Plant sterols and plant stanols in the management of dyslipidaemia and prevention of cardiovascular disease

H. Gylling, J. Plat, S. Turley, H.N. Ginsberg, L. Ellegard, W. Jessup, P.J. Jones, D. Lutjohann, W. Maerz, L. Masana, G. Silbernagel, B. Staels, J. Boren, A.L. Catapano, G. De Backer, J. Deanfield, O.S. Descamps, P.T. Kovanen, G. Riccardi, L. TokgozogluM.J. Chapman

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Abstract

OBJECTIVE: This EAS Consensus Panel critically appraised evidence benefit to risk relationship of functional foods with added plant plant stanols, as components of a healthy lifestyle, to reduce plasma lipoprotein-cholesterol (LDL-C) levels, and thereby lower cardiovascular METHODS AND RESULTS: Plant sterols/stanols (when taken at 2 g/day) cause significant inhibition of cholesterol absorption and lower LDL-C levels between 8 and 10%. The relative proportions of cholesterol versus levels are similar in both plasma and tissue, with levels of being 500-/10,000-fold lower than those of cholesterol, suggesting they handled similarly to cholesterol in most cells. Despite possible of marked elevations in circulating levels of plant sterols/stanols, effects have been observed in some animal models of atherosclerosis. plasma levels of plant sterols/stanols associated with intakes of 2 have not been linked to adverse effects on health in long-term human Importantly, at this dose, plant sterol/stanol-mediated LDL-C lowering additive to that of statins in dyslipidaemic subjects, equivalent to dose of statin. The reported 6-9% lowering of plasma triglyceride by 2 hypertriglyceridaemic patients warrants further evaluation. CONCLUSION: LDL-C lowering and the absence of adverse signals, this EAS Consensus concludes that functional foods with plant sterols/stanols may be in individuals with high cholesterol levels at intermediate or low cardiovascular risk who do not qualify for pharmacotherapy, 2) as an pharmacologic therapy in high and very high risk patients who fail to LDL-C targets on statins or are statin- intolerant, 3) and in adults and (>6 years) with familial hypercholesterolaemia, in line with current However, it must be acknowledged that there are no randomised, clinical trial data with hard end-points to establish clinical benefit use of plant sterols or plant stanols.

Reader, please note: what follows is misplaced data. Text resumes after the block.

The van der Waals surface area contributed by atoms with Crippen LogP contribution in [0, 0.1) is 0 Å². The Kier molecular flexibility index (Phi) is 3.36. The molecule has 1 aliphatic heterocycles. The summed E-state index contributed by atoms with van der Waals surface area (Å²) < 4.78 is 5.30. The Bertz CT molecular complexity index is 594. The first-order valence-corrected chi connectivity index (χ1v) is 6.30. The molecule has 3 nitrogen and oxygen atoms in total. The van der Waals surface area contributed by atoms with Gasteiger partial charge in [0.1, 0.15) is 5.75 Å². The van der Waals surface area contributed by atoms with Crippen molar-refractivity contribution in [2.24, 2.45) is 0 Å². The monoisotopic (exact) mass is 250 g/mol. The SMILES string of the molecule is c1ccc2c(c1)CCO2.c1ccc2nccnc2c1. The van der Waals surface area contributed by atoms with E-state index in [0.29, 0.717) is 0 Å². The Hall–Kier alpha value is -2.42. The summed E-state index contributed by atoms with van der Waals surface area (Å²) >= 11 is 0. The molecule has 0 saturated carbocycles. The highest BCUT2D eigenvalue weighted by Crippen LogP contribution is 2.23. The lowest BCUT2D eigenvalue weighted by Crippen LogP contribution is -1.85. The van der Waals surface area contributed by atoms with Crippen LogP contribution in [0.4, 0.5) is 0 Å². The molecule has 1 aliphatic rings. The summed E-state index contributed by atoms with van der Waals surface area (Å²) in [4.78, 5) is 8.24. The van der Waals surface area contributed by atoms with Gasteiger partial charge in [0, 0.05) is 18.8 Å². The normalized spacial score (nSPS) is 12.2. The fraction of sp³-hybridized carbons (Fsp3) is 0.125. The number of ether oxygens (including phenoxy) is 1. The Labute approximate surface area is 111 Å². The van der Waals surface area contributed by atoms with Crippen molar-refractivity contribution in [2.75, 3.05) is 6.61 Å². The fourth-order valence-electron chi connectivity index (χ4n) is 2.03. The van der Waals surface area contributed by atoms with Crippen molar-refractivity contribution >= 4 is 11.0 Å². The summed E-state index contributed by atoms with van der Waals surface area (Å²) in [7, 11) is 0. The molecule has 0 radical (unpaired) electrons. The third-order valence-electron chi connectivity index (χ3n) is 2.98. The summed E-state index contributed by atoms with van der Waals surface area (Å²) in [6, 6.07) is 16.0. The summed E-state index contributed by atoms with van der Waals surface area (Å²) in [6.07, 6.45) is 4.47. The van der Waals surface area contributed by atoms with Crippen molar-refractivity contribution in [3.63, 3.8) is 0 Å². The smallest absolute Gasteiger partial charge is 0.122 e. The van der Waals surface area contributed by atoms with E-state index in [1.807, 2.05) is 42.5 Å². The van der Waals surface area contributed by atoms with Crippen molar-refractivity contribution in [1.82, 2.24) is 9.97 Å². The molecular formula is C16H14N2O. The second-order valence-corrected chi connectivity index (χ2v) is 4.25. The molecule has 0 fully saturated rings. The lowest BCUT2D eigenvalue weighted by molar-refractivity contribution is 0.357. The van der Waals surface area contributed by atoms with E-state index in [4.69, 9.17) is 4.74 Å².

Original languageEnglish
Pages (from-to)346-360
JournalAtherosclerosis
Volume232
Issue number2
DOIs
Publication statusPublished - 1 Jan 2014

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Gylling, H., Plat, J., Turley, S., Ginsberg, H. N., Ellegard, L., Jessup, W., Jones, P. J., Lutjohann, D., Maerz, W., Masana, L., Silbernagel, G., Staels, B., Boren, J., Catapano, A. L., De Backer, G., Deanfield, J., Descamps, O. S., Kovanen, P. T., Riccardi, G., ... Chapman, M. J. (2014). Plant sterols and plant stanols in the management of dyslipidaemia and prevention of cardiovascular disease. Atherosclerosis, 232(2), 346-360. https://doi.org/10.1016/j.atherosclerosis.2013.11.043